Artwork by Andy Warhol,  Mick Jagger (F&S II.141)

Andy Warhol
Mick Jagger (F&S II.141)

colour screenprint on arches aquarelle (rough) paper
signed by the artist, numbered 13/250 and signed by Mick Jagger in the lower margin. Printed by Alexander Heinrici, New York. Published by Seabird Editions, London, England
43.5 x 28.75 ins ( 110.5 x 73 cms ) ( sheet )

Auction Estimate: $175,000.00$135,000.00 - $175,000.00

Price Realized $276,000.00
Sale date: December 6th 2023

Private Collection, Ontario
Andy Warhol, “Andy Warhol’s Exposures”, New York, 1979, page 29
Freyda Feldman and Jörg Schellmann, “Andy Warhol Prints: A Catalogue Raisonné 1962–1987”, 4th edition, 2003, catalogue no. II.141
Mick Jagger and Andy Warhol met in 1963 in New York when the Rolling Stones were on their first tour of the United States. They would remain close friends throughout their lives. Their first artistic collaboration was in 1971 when Jagger asked Warhol to create the album cover for “Sticky Fingers”. Given the popularity of Warhol and The Factory at the time, it is not surprising that bands in the 1960s and 1970s all wanted Warhol to design their album covers. His first would be the famous banana cover for “The Velvet Underground & Nico’s” LP.

From the portfolio of ten colour screenprints of Mick Jagger, Warhol has used his own source material. In 1975 Mick and his then–wife Bianca rented Warhol’s Montauk home at the eastern tip of Long Island, with the band in the small town to rehearse for their upcoming tour. There, Warhol took a series of Polaroids of the singer, shirt off with just a chain around his neck, focused on capturing Jagger’s raunchy sex appeal. Warhol said of Jagger at the time:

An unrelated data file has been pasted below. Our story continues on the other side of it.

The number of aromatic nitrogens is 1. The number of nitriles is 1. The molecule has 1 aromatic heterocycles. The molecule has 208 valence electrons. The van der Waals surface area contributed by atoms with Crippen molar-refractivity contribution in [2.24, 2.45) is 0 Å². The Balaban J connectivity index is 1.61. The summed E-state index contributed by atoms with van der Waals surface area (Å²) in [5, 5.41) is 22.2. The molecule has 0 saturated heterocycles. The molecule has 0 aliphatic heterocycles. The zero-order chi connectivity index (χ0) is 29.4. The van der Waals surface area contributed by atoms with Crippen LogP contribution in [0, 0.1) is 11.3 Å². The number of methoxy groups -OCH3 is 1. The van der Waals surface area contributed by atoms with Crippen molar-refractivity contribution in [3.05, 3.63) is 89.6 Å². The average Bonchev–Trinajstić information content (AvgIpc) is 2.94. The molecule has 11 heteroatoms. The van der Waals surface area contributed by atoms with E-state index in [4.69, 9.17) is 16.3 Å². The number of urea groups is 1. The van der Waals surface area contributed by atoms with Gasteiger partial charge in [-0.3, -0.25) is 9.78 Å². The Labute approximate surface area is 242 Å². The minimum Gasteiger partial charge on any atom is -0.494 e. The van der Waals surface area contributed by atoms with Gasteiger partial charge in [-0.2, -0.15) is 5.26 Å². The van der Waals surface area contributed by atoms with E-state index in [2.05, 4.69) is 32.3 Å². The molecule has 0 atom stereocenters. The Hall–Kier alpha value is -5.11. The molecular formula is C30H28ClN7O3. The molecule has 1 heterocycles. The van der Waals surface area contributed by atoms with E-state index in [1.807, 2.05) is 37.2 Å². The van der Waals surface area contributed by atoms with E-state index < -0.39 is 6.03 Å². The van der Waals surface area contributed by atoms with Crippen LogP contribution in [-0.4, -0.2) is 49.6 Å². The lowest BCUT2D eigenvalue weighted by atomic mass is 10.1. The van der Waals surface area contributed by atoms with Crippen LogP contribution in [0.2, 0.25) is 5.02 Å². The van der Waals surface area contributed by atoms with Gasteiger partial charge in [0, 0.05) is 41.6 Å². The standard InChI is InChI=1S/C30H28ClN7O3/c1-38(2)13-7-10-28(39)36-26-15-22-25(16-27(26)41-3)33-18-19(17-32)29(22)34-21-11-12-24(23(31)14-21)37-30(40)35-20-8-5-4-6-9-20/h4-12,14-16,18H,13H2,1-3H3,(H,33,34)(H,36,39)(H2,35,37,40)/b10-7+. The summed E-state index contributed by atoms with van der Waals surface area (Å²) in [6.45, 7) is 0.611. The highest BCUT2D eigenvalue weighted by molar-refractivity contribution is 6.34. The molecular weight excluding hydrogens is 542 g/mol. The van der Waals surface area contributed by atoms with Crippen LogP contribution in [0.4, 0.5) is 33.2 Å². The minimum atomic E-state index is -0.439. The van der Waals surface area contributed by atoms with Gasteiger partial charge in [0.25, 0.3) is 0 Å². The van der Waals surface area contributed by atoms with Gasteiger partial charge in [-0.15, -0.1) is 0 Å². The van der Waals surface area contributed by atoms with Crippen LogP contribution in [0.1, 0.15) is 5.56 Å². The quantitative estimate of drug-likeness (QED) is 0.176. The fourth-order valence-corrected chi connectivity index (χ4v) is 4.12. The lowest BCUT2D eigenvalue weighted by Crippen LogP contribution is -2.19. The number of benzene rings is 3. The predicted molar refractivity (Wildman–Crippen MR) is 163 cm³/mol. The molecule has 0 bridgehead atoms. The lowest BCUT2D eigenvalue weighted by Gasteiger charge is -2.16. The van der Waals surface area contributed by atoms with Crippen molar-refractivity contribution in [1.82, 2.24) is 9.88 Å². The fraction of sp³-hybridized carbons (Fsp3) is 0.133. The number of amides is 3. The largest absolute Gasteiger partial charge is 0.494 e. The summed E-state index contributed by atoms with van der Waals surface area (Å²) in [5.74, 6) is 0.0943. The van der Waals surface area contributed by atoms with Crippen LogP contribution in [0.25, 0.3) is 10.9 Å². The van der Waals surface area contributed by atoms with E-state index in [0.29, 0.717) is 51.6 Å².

“Mick brings out the bisexuality in men who normally would not be like that. He’s androgynous enough for almost everyone. That’s always been his basic appeal, mixed with facts that:
1) He’s very talented;
2) He’s very intelligent;
3) He’s very handsome;
4) He’s very adorable;
5) He’s a great business person;
6) He’s a movie star;
7) I like his fake Cockney accent.”

Most importantly, Warhol’s approach to these screenprints deviated from his usual process. Instead, he drew attention to Jagger’s gaze, pouting mouth, and exposed armpit using Colour Aid papers that create a collaged application of colour.

Even though the suite cemented Jagger and Warhol’s relationship in the public eye, turning these Polaroids into the portfolio we know today was actually a business proposal from the London–based Seabirds Editions Company, who offered to publish them. The fact that both Jagger and Warhol have signed them has only contributed to amplifying the commercial allure of these screenprints.

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Andy Warhol
(1928 - 1987)